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Publisher not deterred by Barrick:
Releasing book today linking gold firm to alleged deaths

by Marianne WhiteCanwest News Service
April 14th, 2008

A small Quebec publishing house is giving the green light to a book linking Barrick Gold Corp. to the alleged deaths of Tanzanian miners in 1996, despite the threat of libel lawsuit.

Toronto-based Barrick, the world's biggest gold miner, tried to delay the publication of the book Noir Canada: Pillage, corruption et criminalize en Afrique (Black Canada: Plundering, Bribery and Crime in Africa), published by Ecosociété, by threatening a lawsuit last week.

The authors of the book - described as three academics - review a series of abuses and crimes in Africa that would have been committed by Canadian-owned mining, oil and pharmaceutical companies.

Barrick is targeted, among others, and linked to an incident in which 52 miners were allegedly buried alive at the Tanzanian mine of Bulyanhulu in 1996.

The mine was owned at that time by Vancouver-based Sutton and sold to Barrick in 1999. But the authors suggest that Barrick acted with Sutton to prepare the deposit for large-scale development.

The Bulyanhulu property in Tanzania is said to be the largest gold deposit in east Africa, containing an estimated 8.8 million ounces of gold.

Barrick was tipped off by the publisher's summary of the book posted on its website that linked the mining company to the incident. It promptly threatened to sue the publishers and authors for libel.

Although it has not yet reviewed the full book, Barrick argued in its lawsuit that the allegations are "false and libellous," were never substantiated and are defamatory.

The company also stressed that the events took place three years before its purchase of the property.

The publishing house was "shocked" by the lawsuit threat and held an emergency meeting Sunday night to decide whether to go ahead with the distribution of the 1,750 copies of the book today, as planned.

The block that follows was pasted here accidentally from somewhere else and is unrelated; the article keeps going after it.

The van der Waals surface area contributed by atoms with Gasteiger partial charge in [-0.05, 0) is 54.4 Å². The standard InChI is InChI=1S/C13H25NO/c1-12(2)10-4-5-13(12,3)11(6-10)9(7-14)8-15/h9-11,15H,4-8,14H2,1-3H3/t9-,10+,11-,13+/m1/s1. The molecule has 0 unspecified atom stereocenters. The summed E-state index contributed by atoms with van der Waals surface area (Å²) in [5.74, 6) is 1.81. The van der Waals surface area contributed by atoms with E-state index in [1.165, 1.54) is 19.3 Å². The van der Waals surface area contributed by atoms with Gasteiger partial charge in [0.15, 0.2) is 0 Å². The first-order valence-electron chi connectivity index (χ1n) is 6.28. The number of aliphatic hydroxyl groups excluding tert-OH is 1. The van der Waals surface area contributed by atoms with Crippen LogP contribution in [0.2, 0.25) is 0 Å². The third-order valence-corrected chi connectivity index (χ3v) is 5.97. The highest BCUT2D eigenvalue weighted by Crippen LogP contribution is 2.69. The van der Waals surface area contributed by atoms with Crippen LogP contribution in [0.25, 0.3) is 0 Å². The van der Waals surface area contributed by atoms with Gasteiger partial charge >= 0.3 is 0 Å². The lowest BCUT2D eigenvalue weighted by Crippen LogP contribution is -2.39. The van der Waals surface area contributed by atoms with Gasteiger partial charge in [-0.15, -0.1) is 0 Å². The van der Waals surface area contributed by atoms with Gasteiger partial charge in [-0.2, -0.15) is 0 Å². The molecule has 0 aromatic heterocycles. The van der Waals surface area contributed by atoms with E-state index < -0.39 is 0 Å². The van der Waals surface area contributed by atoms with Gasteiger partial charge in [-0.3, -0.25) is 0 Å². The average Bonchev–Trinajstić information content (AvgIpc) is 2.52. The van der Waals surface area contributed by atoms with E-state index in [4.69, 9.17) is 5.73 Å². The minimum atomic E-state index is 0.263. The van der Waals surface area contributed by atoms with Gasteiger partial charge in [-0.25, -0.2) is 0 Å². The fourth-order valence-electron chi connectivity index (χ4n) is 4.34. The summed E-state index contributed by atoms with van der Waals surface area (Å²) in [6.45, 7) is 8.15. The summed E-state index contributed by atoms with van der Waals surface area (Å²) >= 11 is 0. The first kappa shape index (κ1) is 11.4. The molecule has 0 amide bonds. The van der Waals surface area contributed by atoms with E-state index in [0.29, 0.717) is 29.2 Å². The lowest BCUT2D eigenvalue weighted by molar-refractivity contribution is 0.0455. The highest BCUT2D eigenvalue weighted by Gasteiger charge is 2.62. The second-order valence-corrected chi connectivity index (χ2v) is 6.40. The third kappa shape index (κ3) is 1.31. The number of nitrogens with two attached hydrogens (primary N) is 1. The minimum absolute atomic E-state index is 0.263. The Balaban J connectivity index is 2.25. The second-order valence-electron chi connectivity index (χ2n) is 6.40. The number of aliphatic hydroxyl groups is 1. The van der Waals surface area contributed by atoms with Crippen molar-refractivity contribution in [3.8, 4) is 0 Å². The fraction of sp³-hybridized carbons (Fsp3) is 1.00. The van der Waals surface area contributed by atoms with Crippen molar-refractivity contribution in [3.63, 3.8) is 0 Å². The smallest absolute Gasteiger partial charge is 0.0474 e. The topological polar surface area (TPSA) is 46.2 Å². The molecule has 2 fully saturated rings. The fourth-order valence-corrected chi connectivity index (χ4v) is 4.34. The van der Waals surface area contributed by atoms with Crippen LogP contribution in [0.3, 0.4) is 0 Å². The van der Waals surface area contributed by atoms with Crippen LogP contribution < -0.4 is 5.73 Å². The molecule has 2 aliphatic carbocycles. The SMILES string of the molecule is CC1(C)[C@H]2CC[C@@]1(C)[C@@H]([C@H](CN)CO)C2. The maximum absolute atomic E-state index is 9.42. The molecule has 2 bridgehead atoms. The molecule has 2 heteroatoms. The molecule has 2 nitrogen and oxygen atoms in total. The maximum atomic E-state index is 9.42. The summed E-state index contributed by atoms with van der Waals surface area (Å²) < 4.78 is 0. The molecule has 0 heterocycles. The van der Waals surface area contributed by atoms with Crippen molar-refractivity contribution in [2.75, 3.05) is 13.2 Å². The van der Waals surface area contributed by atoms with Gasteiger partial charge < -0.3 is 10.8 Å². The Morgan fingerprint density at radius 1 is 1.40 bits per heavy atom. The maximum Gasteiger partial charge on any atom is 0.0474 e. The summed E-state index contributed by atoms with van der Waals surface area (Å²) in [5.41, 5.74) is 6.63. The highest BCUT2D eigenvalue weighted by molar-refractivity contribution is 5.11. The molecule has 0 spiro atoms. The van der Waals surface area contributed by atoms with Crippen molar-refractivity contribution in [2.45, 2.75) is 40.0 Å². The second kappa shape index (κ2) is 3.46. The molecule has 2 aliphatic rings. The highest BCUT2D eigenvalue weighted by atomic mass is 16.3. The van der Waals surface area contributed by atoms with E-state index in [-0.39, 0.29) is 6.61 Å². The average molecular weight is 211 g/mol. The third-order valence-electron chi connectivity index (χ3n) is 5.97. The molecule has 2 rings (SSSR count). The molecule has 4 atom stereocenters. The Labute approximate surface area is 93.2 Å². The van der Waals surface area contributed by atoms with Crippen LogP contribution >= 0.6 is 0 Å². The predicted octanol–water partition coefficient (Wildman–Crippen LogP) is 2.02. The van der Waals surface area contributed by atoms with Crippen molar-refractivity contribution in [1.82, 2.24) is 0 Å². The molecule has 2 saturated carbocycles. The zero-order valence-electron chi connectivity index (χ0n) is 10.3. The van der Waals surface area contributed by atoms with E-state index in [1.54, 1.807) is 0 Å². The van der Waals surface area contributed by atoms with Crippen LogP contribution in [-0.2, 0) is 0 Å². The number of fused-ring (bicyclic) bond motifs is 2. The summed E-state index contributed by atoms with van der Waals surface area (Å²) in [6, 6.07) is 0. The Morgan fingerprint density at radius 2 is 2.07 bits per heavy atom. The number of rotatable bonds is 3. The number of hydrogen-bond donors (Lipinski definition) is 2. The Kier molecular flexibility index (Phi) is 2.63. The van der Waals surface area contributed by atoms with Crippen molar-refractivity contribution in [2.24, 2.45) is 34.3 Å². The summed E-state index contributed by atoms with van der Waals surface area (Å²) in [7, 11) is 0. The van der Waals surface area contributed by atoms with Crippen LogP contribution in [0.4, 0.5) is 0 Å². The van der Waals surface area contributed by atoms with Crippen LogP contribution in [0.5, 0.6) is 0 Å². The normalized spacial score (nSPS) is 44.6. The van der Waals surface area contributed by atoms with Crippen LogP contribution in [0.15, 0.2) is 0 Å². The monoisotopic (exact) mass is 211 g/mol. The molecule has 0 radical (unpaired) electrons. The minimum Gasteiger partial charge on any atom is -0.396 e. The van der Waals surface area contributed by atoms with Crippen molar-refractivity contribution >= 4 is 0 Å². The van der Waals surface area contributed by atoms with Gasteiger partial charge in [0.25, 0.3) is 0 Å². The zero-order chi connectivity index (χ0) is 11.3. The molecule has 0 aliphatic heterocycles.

Calling the lawsuit a "means of intimidation," Ecosociété announced yesterday afternoon that it was going ahead.

"We are not going to draw back from those threats," the publishing company said in a statement. "It's a question of freedom of expression."

The lead author of the book, Alain Deneault, said in an interview that the book doesn't directly hold Barrick responsible for the incident, but rather brings together a "variety" of opinions on the Bulyanhulu case.

"We also give Barrick's point of view," he noted.

Deneault explained that the authors' goal is to shed some light on crimes committed by Canadian companies in Africa.

"It's not just Barrick. There are a lot of other cases. We are not saying that all the allegations are true, but it would be almost impossible that all the allegations were false," Deneault said.

Barrick spokesman Vince Borg said the company would review the book before proceeding with the lawsuit.

"If it repeats allegations that have no basis in truth, we'll have to consider further remedies," Borg said.

On its website, Barrick has posted a report from the World Bank's Office of the Compliance Adviser/Ombudsman, which investigated the allegations in 2002.

The CAO found that there is nothing to substantiate allegations of 52 murders at Bulyanhulu, or allegations that people in the local communities are being intimidated or undermined by anything or anyone.


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